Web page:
Roman coins (III century BC – V century AD)
The Roman Empire dominated most of the ancient world known to us for over 500 years and exerted a decisive influence on the economy, art and culture of Europe in subsequent centuries. In the area of coin minting and in money making in general, the Romans also laid the foundations for their subsequent development.
The most ancient Roman coins were cast in bronze (the so-called “heavy bronze”, Aes grave), and the image on them contained an indication of dignity in assa (the ass was equal to one pound) and ounces (1/12 assa). For example, one quadrant with three points was equal to 3 ounces or 1/4 of an ass. However, in practice such coins turned out to be very inconvenient. The main Roman silver coin Denarius was introduced into circulation in 211 BC. and had a cost of 10 (later at 16) assov. First, on this Roman coin, on the obverse, the head of the goddess Roma was depicted in a helmet, and on the reverse – the Dioscuri Castor and Polidevk on horseback and the inscription “ROMA”.
During the II century BC. The persons responsible for the issue (Tresviri monetales, coin masters) received the right to place their name on the imprint of the Roman coins and decide on the coin image themselves. Often they chose the valiant deeds of their own ancestors as motives for the image. Such “family coins”, containing many mythological and historical images, are an exciting and multifaceted collection area, first of all, if you come across coins with such famous names as “SVLLA” or “BRVTVS”. Guy Julius Caesar was the first Roman, whose Senate in 44 BC. endowed the right to mint his portrait on Roman coins during his lifetime. He actively used this right. After the murder of Caesar, portraits of his allies and opponents – Pompey, Brutus and Antony appear on Roman coins.
With the fall of the republic and the establishment of the empire on coins, the portraits of the current emperors and their family members (wives, heirs to the throne and co-rulers) were minted. In the monetary business, three types of metal are still used – gold, silver and bronze. The coin legend is expanding: the titles and titles of the emperor and the indication of the year are added, therefore, it is not difficult to determine the year of issue of the coin. For example, “COS V” means that the coin was minted during the fifth consulate; the figure meant how many times the position was filled.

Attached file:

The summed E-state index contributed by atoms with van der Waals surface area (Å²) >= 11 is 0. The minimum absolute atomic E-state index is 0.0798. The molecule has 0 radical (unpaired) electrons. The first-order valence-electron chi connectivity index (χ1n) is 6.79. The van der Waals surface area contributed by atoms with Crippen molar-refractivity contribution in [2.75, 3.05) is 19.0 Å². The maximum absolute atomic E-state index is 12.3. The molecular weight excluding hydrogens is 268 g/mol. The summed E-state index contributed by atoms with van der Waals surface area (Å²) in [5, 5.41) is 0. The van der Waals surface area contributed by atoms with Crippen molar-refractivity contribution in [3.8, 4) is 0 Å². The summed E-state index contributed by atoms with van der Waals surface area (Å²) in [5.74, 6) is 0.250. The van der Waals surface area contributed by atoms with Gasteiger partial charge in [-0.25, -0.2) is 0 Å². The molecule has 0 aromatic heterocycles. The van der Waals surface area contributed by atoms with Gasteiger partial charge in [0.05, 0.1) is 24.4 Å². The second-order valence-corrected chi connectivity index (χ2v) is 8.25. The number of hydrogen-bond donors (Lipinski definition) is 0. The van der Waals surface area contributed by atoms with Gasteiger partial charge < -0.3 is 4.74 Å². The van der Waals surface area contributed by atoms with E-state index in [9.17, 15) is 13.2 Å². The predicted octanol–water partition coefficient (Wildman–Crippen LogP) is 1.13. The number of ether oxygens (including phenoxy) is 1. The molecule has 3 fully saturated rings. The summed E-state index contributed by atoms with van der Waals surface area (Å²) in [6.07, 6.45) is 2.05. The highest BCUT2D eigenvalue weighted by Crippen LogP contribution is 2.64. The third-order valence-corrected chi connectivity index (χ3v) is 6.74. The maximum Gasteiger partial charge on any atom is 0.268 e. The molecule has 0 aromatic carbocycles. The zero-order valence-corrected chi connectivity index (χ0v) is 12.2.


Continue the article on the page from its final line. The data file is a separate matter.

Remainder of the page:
In ancient Rome, there were many different types and denominations of coins and mints, which are described in detail in easily accessible special literature. Thanks to this, many interesting collectible areas are open to beginner collectors of Roman coins. In addition, for collectors will be important the fact that the coins of the Roman Empire was not only a means of payment, but also played the role of the media. They were a kind of “metal newspapers” of the empire, which forever captured the deeds and military successes of the emperors.
At the end of the era of the Roman Empire, the cost and percentage of the precious metal in Roman coins declined more and more. The emperors Diocletian (284-304) and Constantine the Great (308-337) tried to resist this with the help of monetary reforms and the establishment of new denominations, for example, a bronze follis or gold solid. However, in the end, neither the fall of the currency nor the fall of the empire could be prevented. Romulus Augustus (475-476) was the last emperor of the Western Roman Empire, whose portrait was imprinted on Roman coins. The portrait on the minted coins after that belonged to the German officer Odoakr.
Immerse yourself in the exciting times of the Punic Wars, the conquest of Gaul by Caesar or the great fire in Rome under the emperor Nero, touch Roman antiquity in a coin image! Collecting Roman coins, you collect not only coins, but also events of the past.